Russian authorities will not allow people to borrow money in the form of cryptocurrency, the country’s finance ministry has said. This is in line with its plans for how to regulate the crypto market. People who work for the treasury department said that not all cryptocurrencies will be available to Russian people under the new rules.
The Russian government plans to limit access to crypto assets for investors.
Officials in Moscow don’t plan to let people get loans or use cryptocurrency as collateral, the Ministry of Finance said in a note explaining its new regulations, per the CBC. Russia’s government recently approved the department’s plan for how to deal with the crypto industry. It will be the foundation of the country’s law.
The treasury says that market participants will have to tell people about the increased risks of digital currencies. Russian regulators also plan to put restrictions on and control advertising of crypto-related products and services, Tass news agency said, quoting a document on the matter.
The department suggests that Russian officials think about limiting the number of cryptocurrencies that can be traded in the country to protect investors. Foreign crypto exchanges don’t always check crypto projects, which allows coins from scams and pyramid schemes to be listed, the ministry says.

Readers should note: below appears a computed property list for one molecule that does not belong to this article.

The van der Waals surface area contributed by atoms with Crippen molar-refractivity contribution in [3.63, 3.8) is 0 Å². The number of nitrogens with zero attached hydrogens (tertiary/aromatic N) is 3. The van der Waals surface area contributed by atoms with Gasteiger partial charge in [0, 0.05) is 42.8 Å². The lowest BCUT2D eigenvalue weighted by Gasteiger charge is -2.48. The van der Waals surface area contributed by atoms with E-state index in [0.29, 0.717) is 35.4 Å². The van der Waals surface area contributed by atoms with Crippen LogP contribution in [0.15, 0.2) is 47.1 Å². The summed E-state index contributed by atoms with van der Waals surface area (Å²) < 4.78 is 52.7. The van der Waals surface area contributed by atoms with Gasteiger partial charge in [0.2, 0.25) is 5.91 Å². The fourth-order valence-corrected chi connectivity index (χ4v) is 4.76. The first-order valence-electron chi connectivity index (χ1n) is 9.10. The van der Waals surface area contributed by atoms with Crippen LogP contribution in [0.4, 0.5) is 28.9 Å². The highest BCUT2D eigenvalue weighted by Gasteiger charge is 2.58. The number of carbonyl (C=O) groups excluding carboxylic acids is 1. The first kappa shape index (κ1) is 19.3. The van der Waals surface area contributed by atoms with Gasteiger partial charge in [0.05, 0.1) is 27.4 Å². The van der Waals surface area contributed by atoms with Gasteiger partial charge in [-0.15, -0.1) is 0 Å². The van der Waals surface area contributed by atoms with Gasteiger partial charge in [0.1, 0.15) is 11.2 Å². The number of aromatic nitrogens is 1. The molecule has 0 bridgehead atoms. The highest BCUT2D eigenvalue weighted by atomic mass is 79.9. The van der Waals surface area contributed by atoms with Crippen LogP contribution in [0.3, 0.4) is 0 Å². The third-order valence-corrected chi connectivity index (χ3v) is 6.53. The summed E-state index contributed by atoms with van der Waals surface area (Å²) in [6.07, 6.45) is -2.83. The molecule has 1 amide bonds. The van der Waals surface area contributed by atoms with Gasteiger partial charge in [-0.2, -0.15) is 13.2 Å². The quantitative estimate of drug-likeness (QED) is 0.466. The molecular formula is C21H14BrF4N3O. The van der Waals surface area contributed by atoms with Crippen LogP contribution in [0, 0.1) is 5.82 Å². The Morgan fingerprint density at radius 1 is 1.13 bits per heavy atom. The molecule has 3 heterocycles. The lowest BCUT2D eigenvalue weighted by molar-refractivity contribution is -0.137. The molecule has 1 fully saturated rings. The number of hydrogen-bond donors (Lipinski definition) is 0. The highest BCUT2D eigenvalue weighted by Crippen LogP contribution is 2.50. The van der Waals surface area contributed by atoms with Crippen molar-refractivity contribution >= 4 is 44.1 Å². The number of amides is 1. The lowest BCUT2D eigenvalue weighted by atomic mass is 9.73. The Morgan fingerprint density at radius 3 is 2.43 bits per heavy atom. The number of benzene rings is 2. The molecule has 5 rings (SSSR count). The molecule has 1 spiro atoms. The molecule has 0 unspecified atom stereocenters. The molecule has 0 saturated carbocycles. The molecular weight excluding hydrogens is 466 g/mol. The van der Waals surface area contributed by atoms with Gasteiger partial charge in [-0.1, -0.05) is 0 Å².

“In contrast, regulated circulation through licensed exchanges will limit the list of tradable assets and offer Russian citizens access only to the most mature and established cryptocurrencies.”
It also wants to let non-residents buy cryptocurrency on both domestic and foreign-registered digital asset exchanges that have an office in the Russian Federation, so they can buy it. However, these investors will have to withdraw any money from these platforms through banks that are approved by the government.
Russian authorities are now working to make sure that the country’s crypto space is regulated in a very comprehensive way. A proposal by the Bank of Russia to ban all crypto operations was rejected by other government institutions, most of which agreed with the finance ministry and wanted strict regulation instead of a full ban.
As part of the government’s approved regulatory plan, the Treasury and Central Bank have been asked to write a draft law that will follow it by Feb. 18. At the State Duma, the lower house of parliament, legislators will be able to vote on new laws during the spring session.
Disclaimer: These are the writer’s opinions and should not be considered investment advice. Readers should do their own research.